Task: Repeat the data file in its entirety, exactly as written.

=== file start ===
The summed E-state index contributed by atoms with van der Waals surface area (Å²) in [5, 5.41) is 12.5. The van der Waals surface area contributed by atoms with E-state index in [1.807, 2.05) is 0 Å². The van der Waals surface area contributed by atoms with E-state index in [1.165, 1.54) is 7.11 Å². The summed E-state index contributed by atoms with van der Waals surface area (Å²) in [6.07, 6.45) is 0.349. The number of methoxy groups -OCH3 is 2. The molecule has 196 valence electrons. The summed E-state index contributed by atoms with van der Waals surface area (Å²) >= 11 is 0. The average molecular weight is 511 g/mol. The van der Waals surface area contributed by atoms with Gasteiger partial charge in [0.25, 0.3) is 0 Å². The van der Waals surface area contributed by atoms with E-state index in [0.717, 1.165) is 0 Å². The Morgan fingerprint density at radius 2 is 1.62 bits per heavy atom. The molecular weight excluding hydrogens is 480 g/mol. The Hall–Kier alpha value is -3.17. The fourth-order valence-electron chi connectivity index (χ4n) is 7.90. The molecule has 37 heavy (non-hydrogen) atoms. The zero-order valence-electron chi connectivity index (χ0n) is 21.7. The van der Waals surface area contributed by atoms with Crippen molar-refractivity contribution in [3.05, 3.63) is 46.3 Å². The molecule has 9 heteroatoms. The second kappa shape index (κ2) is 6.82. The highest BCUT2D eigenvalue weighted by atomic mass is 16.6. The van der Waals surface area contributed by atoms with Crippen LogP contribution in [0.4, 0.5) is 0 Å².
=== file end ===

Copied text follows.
The summed E-state index contributed by atoms with van der Waals surface area (Å²) in [5, 5.41) is 12.5. The van der Waals surface area contributed by atoms with E-state index in [1.807, 2.05) is 0 Å². The van der Waals surface area contributed by atoms with E-state index in [1.165, 1.54) is 7.11 Å². The summed E-state index contributed by atoms with van der Waals surface area (Å²) in [6.07, 6.45) is 0.349. The number of methoxy groups -OCH3 is 2. The molecule has 196 valence electrons. The summed E-state index contributed by atoms with van der Waals surface area (Å²) >= 11 is 0. The average molecular weight is 511 g/mol. The van der Waals surface area contributed by atoms with Gasteiger partial charge in [0.25, 0.3) is 0 Å². The van der Waals surface area contributed by atoms with E-state index in [0.717, 1.165) is 0 Å². The Morgan fingerprint density at radius 2 is 1.62 bits per heavy atom. The molecular weight excluding hydrogens is 480 g/mol. The Hall–Kier alpha value is -3.17. The fourth-order valence-electron chi connectivity index (χ4n) is 7.90. The molecule has 37 heavy (non-hydrogen) atoms. The zero-order valence-electron chi connectivity index (χ0n) is 21.7. The van der Waals surface area contributed by atoms with Crippen molar-refractivity contribution in [3.05, 3.63) is 46.3 Å². The molecule has 9 heteroatoms. The second kappa shape index (κ2) is 6.82. The highest BCUT2D eigenvalue weighted by atomic mass is 16.6. The van der Waals surface area contributed by atoms with Crippen LogP contribution in [0.4, 0.5) is 0 Å².